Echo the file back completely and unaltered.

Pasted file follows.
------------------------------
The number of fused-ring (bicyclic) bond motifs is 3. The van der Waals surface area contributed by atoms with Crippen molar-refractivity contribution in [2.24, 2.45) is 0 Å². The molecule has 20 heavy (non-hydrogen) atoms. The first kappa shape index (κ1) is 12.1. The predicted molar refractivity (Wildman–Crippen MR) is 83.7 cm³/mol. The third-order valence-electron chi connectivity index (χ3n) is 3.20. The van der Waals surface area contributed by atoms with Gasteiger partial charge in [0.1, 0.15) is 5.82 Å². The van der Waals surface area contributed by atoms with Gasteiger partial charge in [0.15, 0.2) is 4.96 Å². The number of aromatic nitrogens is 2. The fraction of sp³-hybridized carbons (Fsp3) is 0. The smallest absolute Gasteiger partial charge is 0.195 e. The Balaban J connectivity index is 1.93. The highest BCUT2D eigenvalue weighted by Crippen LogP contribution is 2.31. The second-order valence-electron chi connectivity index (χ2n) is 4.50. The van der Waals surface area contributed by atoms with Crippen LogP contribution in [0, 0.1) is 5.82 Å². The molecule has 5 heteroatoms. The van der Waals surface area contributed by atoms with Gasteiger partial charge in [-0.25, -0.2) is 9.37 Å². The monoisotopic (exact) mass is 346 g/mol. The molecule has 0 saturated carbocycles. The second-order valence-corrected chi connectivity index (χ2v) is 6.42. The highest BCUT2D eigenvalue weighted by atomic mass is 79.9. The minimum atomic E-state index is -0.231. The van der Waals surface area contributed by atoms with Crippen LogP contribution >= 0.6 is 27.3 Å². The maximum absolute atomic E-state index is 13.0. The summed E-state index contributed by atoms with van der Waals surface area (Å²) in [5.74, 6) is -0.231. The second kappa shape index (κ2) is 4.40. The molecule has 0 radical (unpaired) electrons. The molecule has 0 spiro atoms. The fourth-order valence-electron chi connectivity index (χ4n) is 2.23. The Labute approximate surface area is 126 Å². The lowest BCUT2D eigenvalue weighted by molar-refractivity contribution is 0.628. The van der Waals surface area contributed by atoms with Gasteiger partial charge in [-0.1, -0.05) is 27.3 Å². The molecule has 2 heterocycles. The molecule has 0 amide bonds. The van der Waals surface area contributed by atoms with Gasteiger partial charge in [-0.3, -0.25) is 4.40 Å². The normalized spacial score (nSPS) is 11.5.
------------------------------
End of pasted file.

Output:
The number of fused-ring (bicyclic) bond motifs is 3. The van der Waals surface area contributed by atoms with Crippen molar-refractivity contribution in [2.24, 2.45) is 0 Å². The molecule has 20 heavy (non-hydrogen) atoms. The first kappa shape index (κ1) is 12.1. The predicted molar refractivity (Wildman–Crippen MR) is 83.7 cm³/mol. The third-order valence-electron chi connectivity index (χ3n) is 3.20. The van der Waals surface area contributed by atoms with Gasteiger partial charge in [0.1, 0.15) is 5.82 Å². The van der Waals surface area contributed by atoms with Gasteiger partial charge in [0.15, 0.2) is 4.96 Å². The number of aromatic nitrogens is 2. The fraction of sp³-hybridized carbons (Fsp3) is 0. The smallest absolute Gasteiger partial charge is 0.195 e. The Balaban J connectivity index is 1.93. The highest BCUT2D eigenvalue weighted by Crippen LogP contribution is 2.31. The second-order valence-electron chi connectivity index (χ2n) is 4.50. The van der Waals surface area contributed by atoms with Crippen LogP contribution in [0, 0.1) is 5.82 Å². The molecule has 5 heteroatoms. The van der Waals surface area contributed by atoms with Gasteiger partial charge in [-0.25, -0.2) is 9.37 Å². The monoisotopic (exact) mass is 346 g/mol. The molecule has 0 saturated carbocycles. The second-order valence-corrected chi connectivity index (χ2v) is 6.42. The highest BCUT2D eigenvalue weighted by atomic mass is 79.9. The minimum atomic E-state index is -0.231. The van der Waals surface area contributed by atoms with Crippen LogP contribution >= 0.6 is 27.3 Å². The maximum absolute atomic E-state index is 13.0. The summed E-state index contributed by atoms with van der Waals surface area (Å²) in [5.74, 6) is -0.231. The second kappa shape index (κ2) is 4.40. The molecule has 0 radical (unpaired) electrons. The molecule has 0 spiro atoms. The fourth-order valence-electron chi connectivity index (χ4n) is 2.23. The Labute approximate surface area is 126 Å². The lowest BCUT2D eigenvalue weighted by molar-refractivity contribution is 0.628. The van der Waals surface area contributed by atoms with Gasteiger partial charge in [-0.1, -0.05) is 27.3 Å². The molecule has 2 heterocycles. The molecule has 0 amide bonds. The van der Waals surface area contributed by atoms with Gasteiger partial charge in [-0.3, -0.25) is 4.40 Å². The normalized spacial score (nSPS) is 11.5.